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Amniocentesis was carried out at 17 weeks gestation in a 27-year-old woman, following an abnormal maternal serum screening (MSS) test. MSS test was carried out primarily to estimate the risk of trisomy for chromosome 21. The maternal serum markers used were alpha-fetoprotein (AFP), human chorionic gonadotrophin (hCG), and unconjugated estriol (uE3), together with maternal age. The fetus was identified as screen-positive for Edward’s syndrome (trisomy 18), with low uE3, normal AFP and hCG levels. The calculated risk for trisomy 18 was more than 1:50. To identify any possible chromosomal abnormality, cytogenetic investigation was carried out on the amniotic fluid sample. The fetus’s karyotype showed triploidy with 69, XXX chromosome complement in all the metaphase spreads obtained from three different cultures, using GTG banding technique. Upon termination of the fetus, gross abnormalities indicative of triploidy were present in the fetus.
Second trimester maternal serum alpha-fetoprotein (MS-AFP), human chorionic gonadotrophin (hCG), and unconjugated estriol (uE3) levels are evaluated in pregnancies to determine the risk of aneuploidy.[1,2]
Cases emerging as triploidy fall into two major groups with maternal serum screening (MSS) test. Pregnancies in the first group are those identifiable as screen-positive for both Down syndrome and an open neural tube defect (ONTD) with elevated MS-AFP, grossly elevated hCG, low/normal uE3, and probably elevated inhibin-A (INH-A). Pregnancies in the second group are identifiable as screen-positive for trisomy 18 with low/normal MS-AFP, and very low hCG, uE3, and INH-A.[3–7]
The most common clinical features of triploidy include intrauterine growth retardation, total syndactyly of third and fourth fingers, and central nervous system (CNS), heart, and renal defects. Hydatidiform mole, one of the characteristic features of pure triploidy, is found in more than 90% of cases.[8–12]
In this case, a woman at the age of 27 years and 16 weeks of gestation of her first pregnancy was referred for the evaluation of maternal serum markers to estimate the risk of aneuploidy.
Amniocentesis was performed at 17 weeks of pregnancy. Twenty milliliters of amniotic fluid sample was collected in sterile syringes. All procedures were performed transabdominally and under ultrasound guidance.
Amniocytes were removed from amniotic fluid by centrifugation. Three cultures were set up in sterile flasks (25 cm3) and Leighton tube. Culture work, slide preparation, and GTG banding were carried out following standard protocols. Microscopic analysis was carried out on 20 metaphase spreads using all the three cultures.
The karytotype was 69, XXX, consistent with a triploid fetus. Upon termination of the pregnancy, gross abnormalities were apparent in the 19-week fetus.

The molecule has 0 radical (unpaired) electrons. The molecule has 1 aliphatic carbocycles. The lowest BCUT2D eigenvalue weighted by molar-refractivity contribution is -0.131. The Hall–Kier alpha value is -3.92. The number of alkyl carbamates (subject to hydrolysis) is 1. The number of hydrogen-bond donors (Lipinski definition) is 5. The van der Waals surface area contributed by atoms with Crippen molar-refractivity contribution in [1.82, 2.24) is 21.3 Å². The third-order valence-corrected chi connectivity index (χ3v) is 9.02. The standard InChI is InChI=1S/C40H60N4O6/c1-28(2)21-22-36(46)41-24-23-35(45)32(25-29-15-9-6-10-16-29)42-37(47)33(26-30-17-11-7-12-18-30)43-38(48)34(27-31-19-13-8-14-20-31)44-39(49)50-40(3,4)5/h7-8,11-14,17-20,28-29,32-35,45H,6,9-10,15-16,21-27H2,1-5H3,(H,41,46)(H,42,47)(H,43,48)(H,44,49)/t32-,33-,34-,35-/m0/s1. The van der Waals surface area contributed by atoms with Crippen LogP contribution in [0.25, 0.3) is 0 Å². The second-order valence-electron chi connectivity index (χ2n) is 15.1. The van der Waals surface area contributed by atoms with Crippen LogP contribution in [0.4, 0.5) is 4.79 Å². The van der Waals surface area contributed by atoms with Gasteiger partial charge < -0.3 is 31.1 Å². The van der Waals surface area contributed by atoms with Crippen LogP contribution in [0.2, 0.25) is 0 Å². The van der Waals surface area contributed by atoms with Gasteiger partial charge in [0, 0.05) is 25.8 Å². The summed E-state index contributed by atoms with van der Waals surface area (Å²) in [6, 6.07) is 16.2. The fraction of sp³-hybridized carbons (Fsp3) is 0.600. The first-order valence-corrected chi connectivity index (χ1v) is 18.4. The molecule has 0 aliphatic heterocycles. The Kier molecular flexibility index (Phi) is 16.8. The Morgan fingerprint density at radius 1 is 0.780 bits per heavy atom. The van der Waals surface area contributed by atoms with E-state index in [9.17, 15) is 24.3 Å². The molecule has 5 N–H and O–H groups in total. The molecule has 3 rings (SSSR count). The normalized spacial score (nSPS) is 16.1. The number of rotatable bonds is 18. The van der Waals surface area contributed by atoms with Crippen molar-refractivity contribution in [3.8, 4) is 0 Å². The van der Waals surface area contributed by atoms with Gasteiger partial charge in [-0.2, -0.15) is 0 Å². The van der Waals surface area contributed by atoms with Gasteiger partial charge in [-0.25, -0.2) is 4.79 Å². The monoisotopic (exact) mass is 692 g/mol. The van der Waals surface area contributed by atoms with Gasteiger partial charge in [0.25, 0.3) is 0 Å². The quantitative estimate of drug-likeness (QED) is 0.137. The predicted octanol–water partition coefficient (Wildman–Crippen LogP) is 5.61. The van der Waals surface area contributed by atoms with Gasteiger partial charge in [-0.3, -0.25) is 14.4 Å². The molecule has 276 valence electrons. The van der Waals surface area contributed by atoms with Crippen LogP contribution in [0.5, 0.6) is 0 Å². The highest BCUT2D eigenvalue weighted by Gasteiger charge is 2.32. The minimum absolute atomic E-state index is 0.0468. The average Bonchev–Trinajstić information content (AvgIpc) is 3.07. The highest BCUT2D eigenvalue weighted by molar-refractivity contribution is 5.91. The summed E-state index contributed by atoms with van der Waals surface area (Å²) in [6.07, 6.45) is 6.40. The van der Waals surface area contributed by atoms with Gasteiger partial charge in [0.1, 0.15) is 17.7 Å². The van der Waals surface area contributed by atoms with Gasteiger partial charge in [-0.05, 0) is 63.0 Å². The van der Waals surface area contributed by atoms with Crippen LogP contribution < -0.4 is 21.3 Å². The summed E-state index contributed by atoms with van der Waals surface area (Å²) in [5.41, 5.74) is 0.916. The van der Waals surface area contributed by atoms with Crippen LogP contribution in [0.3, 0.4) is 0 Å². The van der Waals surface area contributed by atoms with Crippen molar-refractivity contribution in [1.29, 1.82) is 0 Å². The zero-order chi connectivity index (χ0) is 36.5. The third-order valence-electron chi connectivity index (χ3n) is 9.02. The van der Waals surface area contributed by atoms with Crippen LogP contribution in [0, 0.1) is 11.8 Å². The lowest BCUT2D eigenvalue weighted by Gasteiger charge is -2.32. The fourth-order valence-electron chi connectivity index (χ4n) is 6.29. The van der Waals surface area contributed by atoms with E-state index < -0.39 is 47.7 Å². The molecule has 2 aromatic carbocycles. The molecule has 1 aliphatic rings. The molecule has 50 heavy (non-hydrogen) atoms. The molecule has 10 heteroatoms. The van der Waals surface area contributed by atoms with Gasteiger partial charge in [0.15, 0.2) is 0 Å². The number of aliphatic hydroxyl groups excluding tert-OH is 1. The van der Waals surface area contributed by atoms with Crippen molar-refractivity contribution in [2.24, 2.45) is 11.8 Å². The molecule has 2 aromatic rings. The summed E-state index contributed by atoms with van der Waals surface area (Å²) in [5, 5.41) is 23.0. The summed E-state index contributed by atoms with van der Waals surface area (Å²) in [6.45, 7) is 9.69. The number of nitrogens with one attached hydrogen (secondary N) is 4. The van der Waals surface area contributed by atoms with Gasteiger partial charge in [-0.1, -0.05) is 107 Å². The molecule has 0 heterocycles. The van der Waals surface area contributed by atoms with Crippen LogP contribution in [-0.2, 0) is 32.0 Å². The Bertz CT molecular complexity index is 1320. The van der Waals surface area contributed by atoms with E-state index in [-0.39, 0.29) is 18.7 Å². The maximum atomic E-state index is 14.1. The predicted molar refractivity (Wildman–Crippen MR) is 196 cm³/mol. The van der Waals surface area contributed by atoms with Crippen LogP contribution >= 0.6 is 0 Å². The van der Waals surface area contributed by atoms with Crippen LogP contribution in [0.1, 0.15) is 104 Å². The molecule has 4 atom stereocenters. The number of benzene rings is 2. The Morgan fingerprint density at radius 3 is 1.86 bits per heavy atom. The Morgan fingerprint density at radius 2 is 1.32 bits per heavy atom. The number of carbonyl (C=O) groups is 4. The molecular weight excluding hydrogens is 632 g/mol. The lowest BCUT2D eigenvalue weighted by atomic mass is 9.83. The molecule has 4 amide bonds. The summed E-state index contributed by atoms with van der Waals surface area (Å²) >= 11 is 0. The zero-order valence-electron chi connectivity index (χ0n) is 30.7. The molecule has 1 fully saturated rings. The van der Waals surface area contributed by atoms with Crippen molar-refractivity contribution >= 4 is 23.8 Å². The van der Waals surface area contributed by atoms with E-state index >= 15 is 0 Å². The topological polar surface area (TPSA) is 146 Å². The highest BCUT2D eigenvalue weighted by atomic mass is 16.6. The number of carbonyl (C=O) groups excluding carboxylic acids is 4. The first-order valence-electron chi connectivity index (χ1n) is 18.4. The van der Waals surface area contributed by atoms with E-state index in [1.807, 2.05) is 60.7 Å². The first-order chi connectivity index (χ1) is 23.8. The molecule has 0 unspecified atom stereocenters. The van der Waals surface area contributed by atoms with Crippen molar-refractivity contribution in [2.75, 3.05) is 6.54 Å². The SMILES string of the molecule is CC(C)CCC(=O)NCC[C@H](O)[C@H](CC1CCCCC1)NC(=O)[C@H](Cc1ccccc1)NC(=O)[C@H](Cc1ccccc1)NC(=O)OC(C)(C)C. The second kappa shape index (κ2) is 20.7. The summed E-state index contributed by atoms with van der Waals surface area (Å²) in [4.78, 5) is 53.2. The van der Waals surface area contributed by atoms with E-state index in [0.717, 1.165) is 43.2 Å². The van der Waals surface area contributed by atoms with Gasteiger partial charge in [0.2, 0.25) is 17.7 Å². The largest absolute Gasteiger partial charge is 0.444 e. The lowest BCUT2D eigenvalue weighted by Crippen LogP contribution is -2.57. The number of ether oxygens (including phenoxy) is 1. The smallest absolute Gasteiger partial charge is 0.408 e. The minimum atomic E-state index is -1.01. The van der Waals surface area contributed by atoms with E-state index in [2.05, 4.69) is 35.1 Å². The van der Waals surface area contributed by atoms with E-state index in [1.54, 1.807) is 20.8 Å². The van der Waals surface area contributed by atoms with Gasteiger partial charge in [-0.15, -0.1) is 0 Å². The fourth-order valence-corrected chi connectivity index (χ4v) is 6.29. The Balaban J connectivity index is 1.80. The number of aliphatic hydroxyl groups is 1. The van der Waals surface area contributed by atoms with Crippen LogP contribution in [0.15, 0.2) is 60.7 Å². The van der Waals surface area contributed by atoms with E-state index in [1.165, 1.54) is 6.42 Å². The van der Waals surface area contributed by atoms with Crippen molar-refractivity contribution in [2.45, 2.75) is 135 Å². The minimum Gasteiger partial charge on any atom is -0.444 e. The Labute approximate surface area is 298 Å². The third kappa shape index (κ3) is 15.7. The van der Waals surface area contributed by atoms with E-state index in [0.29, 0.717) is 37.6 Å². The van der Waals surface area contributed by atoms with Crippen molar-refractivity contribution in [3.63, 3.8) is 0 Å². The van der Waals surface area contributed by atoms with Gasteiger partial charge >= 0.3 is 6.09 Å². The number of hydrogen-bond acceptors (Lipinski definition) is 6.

Gross examination of the 19-week fetus revealed a female fetus weighing 145 g, with external rotation within left forearm, internal rotation of left hip, and external rotation of left leg and umbilical cord containing two vessels; facial abnormalities included low-set ears and micrognathia [Figure 1].
Pathologic examination on fetus revealed agenesis of one lobe of the right lung and left kidney and the placenta contained one artery.
No pathologic findings were observed in lymphoreticular, hepatobiliary, cardiovascular systems, and gastrointestinal (GI) tract.
We present a fetus with an increased risk of trisomy 18 following an abnormal result of MSS test. The fetus was found to have a karyotype of 69, XXX, consistent with the second group of pregnancies with triploidy identifiable as screen-positive for trisomy 18. This is one of the few cases reported so far wherein due to abnormal MSS indicative of trisomy 18, the pregnancy was terminated as a case of triploidy.
The common clinical features of triploidy syndrome include severe intrauterine growth retardation, macrocephaly, total syndactyly of third and fourth fingers, and CNS, heart, and renal defects, dysplastic cranial bones, eye defects, cleft lip and/or palate, malformed ears, micrognathia, genital anomalies, asymmetric growth retardation, rarely spina bifida, hypotonicity, and atrophy of the cerebral cortex and corpus callosum.
In our case, the fetus had an abnormal appearance of placenta with two vessels and umbilical cord with one artery. There was agenesis in one lobe of the right lung and left kidney and facial anomalies with low-set ears and micrognathia. Other organs of lymphoreticular, hepatobiliary, cardiovascular systems were normal in pathologic examination.
Clinically, the most obvious finding was asymmetric skeletal growth of fetus which can be due to disproportionate prenatal growth deficiency which is consistent with other cases reported before.
An abnormal umbilical cord with a single umbilical artery in fetus’s placenta can be found phenotypically in cases of triploidy and other chromosomal abnormalities as reported previously in some fetuses with chromosomal abnormalities. A single umbilical artery (SUA) in the second trimester of pregnancy has a high association with trisomy 18, 13, 21 and other chromosomal defects; however it is not alone an indication for prenatal fetal karyotyping.
Our findings emphasize the use of maternal biochemical serum screening as a screening method for the detection of high risk pregnancies for chromosome abnormalities.
Source of Support: Nil
Conflict of Interest: None declared.